“We now stand alone with New Jersey and New York,” he said. “What a pair to stand with.”
‘It is wrong’
Williamson County Justice of the Peace Edna Staudt asked lawmakers to end the driver responsibility program she has seen “emotionally devastate” some Texans.
The surcharges and loss of a license has made it hard for some people to hold down jobs, without their own transportation, and has cost many their livelihood and even their families, she said.
“The state of Texas is being very punitive to people,” she said. “It is wrong to take people’s driver license just because they’re not paying a tax.
“Please look at the people that are being affected by this,” she said. “We should stop the program, get the money from somewhere else … [and] get justice back in our state.”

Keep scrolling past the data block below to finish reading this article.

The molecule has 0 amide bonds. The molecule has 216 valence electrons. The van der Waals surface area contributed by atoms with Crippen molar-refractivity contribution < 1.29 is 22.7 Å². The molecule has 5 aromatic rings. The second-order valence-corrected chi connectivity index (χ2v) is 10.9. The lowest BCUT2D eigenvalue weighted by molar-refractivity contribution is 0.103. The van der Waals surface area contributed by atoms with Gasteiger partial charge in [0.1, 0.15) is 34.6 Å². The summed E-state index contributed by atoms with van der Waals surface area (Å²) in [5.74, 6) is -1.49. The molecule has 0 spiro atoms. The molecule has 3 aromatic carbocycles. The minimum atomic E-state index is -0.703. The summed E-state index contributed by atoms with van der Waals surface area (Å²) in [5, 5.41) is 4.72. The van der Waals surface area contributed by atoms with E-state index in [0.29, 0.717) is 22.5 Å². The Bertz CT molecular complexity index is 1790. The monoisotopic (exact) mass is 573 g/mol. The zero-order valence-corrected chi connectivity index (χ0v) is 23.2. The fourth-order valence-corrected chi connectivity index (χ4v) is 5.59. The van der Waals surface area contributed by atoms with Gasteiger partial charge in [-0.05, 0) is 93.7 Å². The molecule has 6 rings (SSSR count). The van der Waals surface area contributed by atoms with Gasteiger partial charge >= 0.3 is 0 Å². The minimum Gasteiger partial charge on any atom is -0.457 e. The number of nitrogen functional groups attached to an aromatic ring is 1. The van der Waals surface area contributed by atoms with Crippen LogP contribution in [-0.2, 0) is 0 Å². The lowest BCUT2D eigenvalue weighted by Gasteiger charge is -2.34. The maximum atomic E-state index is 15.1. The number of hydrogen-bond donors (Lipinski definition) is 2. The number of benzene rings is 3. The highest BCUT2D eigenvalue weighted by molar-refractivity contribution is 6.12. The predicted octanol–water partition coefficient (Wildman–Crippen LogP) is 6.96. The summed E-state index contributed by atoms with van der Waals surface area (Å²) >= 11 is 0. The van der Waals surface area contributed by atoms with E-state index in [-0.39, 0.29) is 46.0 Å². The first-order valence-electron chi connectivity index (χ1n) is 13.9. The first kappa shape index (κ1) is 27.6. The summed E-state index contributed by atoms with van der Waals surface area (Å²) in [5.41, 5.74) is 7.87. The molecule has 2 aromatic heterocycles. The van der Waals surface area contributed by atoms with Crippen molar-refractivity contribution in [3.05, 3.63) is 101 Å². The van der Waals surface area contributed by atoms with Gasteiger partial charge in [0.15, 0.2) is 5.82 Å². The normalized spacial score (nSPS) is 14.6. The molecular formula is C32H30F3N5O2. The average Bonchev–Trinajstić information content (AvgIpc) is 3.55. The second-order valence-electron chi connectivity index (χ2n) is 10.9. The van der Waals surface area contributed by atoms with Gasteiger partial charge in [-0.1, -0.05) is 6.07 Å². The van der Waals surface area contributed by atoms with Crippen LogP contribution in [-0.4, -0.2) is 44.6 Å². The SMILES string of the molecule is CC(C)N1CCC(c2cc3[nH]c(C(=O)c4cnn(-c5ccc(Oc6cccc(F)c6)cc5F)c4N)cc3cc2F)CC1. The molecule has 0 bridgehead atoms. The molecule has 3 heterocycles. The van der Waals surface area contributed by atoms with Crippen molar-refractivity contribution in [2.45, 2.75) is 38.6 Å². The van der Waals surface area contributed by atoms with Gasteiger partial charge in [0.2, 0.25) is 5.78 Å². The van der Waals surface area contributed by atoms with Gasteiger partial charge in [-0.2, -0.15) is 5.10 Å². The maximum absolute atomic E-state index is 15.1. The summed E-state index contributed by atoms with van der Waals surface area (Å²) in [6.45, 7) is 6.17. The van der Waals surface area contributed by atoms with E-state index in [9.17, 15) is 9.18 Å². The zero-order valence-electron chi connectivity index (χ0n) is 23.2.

By statute, the surcharge funds are divided equally between the trauma fund and general revenue, although the DPS keeps 1 percent to administer the program.
State Sen. Kirk Watson, D-Austin, also has a proposal, SB 266, to cut in half the program’s surcharges for various traffic violation. His plan would send 99 percent of the revenue to the state’s trauma fund and 1 percent to DPS.
This program is needed to help injured Texans statewide who head to trauma centers, said Christopher Ziebell, an emergency medicine physician who testified on behalf of the Texas Medical Association.
Overall, it has provided around one-third of the money needed for these services, he said.
Ziebell was asked during Wednesday’s hearing if the money helping trauma services is more important than destroying the lives of some Texans.